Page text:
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Don’t Forget DNS Server Security

Late last August, some visitors to the New York Times website received an unexpected surprise – the website was down.

The source of the interruption was not a power outage or even a denial-of-service attack. Instead, it was a battle against a DNS hijacking attempt believed to be connected to hacktivsts with the Syrian Electronic Army.

Late last August, some visitors to the New York Times website received an unexpected surprise – the website was down.

The source of the interruption was not a power outage or even a denial-of-service attack. Instead, it was a battle against a DNS hijacking attempt believed to be connected to hacktivsts with the Syrian Electronic Army.

The attack was one of several in 2013 that focused on DNS (domain name system) infrastructure, and security experts don’t expect this year to be all that different – meaning organizations need to stay aware of DNS security threats. 

Just last month, domain registrar and hosting provider Namecheap was hit with a distributed denial-of-service (DDoS) attack targeting its DNS platform that impacted roughly 300 sites. Beyond DDoS, attackers can also compromise a ame server and redirect DNS queries to a name server under their control. 

“DNS providers are often targets of attack because they are a central point for disrupting all services, web, mail, chat, etc. for an organization,” said Michael Hamelin, lead X-Force security architect at IBM. “The DNS server is the roadmap for the Internet, and once disrupted, services that are the lifeblood of the organization such as web, mail, and chat become inaccessible. If a DNS provider goes down, it could mean that thousands of customers have their digital presence temporarily erased.”

In the case of the New York Times, the attack that affected their users occurred when someone accessed a reseller account on Melbourne IT’s systems and changed the DNS records for as well as other domain names such as This kind of password theft can have far-reaching implications, said Hamelin, who recommended DNS providers use two-factor authentication and “enable a restricted IP block requiring all edits to be made internally on the network.”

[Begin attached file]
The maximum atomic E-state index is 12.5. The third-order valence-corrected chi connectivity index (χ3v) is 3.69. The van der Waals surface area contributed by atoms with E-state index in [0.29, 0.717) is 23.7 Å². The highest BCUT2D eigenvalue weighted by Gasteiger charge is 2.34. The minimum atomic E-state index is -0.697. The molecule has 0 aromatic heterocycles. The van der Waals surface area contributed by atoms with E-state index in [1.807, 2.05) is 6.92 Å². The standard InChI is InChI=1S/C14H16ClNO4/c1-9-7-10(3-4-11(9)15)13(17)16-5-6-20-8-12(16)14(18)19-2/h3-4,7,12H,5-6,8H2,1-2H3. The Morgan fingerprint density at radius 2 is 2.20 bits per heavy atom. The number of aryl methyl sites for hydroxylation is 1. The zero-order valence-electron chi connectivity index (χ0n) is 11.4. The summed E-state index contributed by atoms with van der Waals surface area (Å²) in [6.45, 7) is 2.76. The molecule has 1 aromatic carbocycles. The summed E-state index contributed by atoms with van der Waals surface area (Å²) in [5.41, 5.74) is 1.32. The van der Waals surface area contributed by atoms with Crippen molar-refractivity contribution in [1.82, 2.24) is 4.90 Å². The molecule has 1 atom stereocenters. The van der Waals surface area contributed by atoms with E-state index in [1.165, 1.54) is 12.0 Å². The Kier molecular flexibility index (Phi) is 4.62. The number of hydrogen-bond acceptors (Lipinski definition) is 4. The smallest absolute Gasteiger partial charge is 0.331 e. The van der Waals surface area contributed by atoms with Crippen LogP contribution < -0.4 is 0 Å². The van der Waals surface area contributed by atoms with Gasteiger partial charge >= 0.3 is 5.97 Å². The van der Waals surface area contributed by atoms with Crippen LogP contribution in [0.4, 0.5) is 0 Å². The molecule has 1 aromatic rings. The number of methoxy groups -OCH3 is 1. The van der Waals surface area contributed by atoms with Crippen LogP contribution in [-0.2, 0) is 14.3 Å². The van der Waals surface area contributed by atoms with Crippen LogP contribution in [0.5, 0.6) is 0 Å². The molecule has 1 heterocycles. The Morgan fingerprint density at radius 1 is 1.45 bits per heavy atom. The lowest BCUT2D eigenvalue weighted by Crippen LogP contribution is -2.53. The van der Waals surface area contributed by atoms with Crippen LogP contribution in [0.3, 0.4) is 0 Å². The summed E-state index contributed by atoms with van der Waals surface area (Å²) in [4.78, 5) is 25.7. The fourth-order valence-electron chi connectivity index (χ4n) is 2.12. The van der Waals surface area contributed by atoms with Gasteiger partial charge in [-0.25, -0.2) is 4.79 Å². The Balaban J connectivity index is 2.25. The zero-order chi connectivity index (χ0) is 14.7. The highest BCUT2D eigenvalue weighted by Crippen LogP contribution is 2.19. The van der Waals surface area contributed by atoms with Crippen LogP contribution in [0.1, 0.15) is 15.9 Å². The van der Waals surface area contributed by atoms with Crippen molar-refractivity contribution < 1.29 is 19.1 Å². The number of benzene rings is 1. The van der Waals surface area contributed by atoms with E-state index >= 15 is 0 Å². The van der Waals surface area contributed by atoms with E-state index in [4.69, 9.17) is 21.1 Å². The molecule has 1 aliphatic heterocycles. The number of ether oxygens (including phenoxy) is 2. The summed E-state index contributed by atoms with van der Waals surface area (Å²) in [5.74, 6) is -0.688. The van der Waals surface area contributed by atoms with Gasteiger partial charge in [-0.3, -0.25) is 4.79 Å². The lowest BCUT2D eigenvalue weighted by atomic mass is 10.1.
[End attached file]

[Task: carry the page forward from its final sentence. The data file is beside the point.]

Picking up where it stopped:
“Organizations need to understand that just because they have outsourced their hosting and DNS, it doesn’t mean that they’re guaranteed that the vendor has taken adequate security precautions to provide a highly available and secure service,” he said. “The organization needs to anticipate their DNS may become a target of an attack, and implement countermeasures such using two different DNS systems and/or hosting providers.”

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By its very nature, DNS is one of the weaker links in many infrastructures, said Vann Abernethy, senior product manager at NSFOCUS, adding that the company had seen an increase in both DDoS attacks on DNS infrastructure last year as well as the use of DNS to amplify traffic. Juxtaposed with the critical nature of its operation, its status as a weak link makes it an enticing target for attacks, he said.

“There are quite a few variants of DDoS attacks that can be executed against DNS servers, such as DNS Query Flood – a resource consumption attack aimed at a single infrastructure,” Abernethy said. “And there are new ones cropping up as well.”

Among those is a technique similar to a DNS amplification attack that relies on the attacker sending a query with fake subdomains that the victim DNS server cannot resolve, flooding the DNS authoritative servers it must contact, he said.

Fortunately, there are a number of actions organizations can take to improve DNS security. For starters, don’t run open resolvers, advised Mark Beckett, vice president of marketing for DNS security vendor Secure64.

“Open resolvers allow anyone on the internet to query a DNS resolver, and are widely used by botnets to inflict damage,” he said. “[Also] don’t allow spoofed IP addresses to exit your network. Organizations should set egress filters so that only packets with IP addresses within their network address space are allowed to exit their network. This eliminates the ability of the attack to spoof any IP address that it wishes from an infected machine.”

He also suggested organization use rate limiting capabilities within their DNS server if possible, and monitor the network to detect any sudden spikes in DNS packet rates or inbound or outbound DNS traffic volume.

“Early detection of an attack can allow an organization to take defensive measures (like blocking attack traffic upstream at the router or firewall) before the attack is severe enough to impact their users or their network,” he said.

DNS-related attacks will continue to be a theme of 2014, Hamelin said, noting there aren’t a lot of steps in place to protect organizations from a hijacked DNS server or its clients.

“Attackers are focused on ROI [return on investment] and attacking a DNS server could be a great way to have a large impact with little effort,” he said. 

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